US authorities are planning to ban passengers traveling on certain US-bound foreign airline flights from carrying into the cabin larger electronic devices in response to an unspecified terrorism threat, US officials told Reuters.
The new rule had been under consideration since the US government learned of a threat several weeks ago, the officials said.
The rule would cover a dozen foreign airlines flying from about a dozen countries, including some from the Middle East, and would include airlines based in Jordan and Saudi Arabia, the news agency quoted the officials as saying.
The officials said no American carriers were affected by the ban, which would apply to devices larger than a cellphone, but did not say why.
Passengers would be allowed to carry larger devices in their checked luggage like tablets, laptops and cameras.
Royal Jordanian Airlines said in a tweet on Monday that United States-bound passengers would be barred from carrying most electronic devices aboard aircraft starting Tuesday at the request of US officials, including those that transit through Canada.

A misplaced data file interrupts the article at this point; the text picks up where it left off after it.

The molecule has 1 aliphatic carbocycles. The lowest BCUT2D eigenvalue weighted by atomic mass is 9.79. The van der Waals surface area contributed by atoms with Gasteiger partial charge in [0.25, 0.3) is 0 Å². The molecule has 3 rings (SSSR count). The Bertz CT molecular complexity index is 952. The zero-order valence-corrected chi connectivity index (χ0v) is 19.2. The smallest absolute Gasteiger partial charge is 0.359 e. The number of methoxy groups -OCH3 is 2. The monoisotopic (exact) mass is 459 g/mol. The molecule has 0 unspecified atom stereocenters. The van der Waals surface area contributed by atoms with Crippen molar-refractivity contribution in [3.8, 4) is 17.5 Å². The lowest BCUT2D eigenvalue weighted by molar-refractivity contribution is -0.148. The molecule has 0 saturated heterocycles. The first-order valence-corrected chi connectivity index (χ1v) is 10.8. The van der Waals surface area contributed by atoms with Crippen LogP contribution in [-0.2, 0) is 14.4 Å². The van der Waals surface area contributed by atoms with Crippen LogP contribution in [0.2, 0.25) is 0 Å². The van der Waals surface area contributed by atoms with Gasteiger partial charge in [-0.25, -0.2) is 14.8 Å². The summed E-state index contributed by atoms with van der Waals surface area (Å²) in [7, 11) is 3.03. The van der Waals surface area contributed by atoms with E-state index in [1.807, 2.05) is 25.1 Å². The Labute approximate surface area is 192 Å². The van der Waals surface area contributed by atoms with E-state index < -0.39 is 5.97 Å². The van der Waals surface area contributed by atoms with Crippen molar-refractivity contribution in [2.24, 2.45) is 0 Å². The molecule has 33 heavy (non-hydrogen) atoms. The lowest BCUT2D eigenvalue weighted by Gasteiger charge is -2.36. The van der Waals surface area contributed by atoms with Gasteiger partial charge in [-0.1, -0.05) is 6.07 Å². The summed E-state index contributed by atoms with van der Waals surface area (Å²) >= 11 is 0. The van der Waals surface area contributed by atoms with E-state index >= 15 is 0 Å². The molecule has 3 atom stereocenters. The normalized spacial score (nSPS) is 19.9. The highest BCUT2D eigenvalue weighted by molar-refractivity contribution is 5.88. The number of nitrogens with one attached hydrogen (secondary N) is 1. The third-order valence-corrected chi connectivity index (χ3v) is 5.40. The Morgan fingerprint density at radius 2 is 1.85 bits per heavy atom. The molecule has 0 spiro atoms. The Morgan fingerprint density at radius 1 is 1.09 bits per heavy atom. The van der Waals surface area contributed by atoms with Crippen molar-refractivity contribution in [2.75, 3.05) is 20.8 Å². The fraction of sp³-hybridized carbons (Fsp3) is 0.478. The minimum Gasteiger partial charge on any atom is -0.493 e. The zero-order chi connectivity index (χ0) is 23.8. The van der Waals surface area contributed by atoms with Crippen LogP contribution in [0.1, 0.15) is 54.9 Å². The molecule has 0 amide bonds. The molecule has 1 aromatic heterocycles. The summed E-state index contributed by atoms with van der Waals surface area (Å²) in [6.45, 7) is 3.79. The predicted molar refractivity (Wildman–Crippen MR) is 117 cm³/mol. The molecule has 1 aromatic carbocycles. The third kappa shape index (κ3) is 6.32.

Passengers can still carry cellphones and approved medical devices.
Al Riyadh newspaper, which is close to the Saudi government, reported that the civil aviation authority had informed “airlines flying from the kingdom’s airports to US airports of the latest measures from US security agencies in which passengers must store laptops and tablets” in checked-in baggage.
Al Riyadh quoted a civil aviation authority source as saying that these measures from senior US authorities were relayed to the Saudi interior ministry.
Saudia Airlines confirmed in a tweet that US transportation authorities had barred carrying larger electronic devices in cabin luggage.
In July 2014, the Homeland Security Department stepped up security of US-bound flights, requiring tougher screening of mobile phones and other electronic devices and requiring them to be powered up before passengers could board flights to the US.
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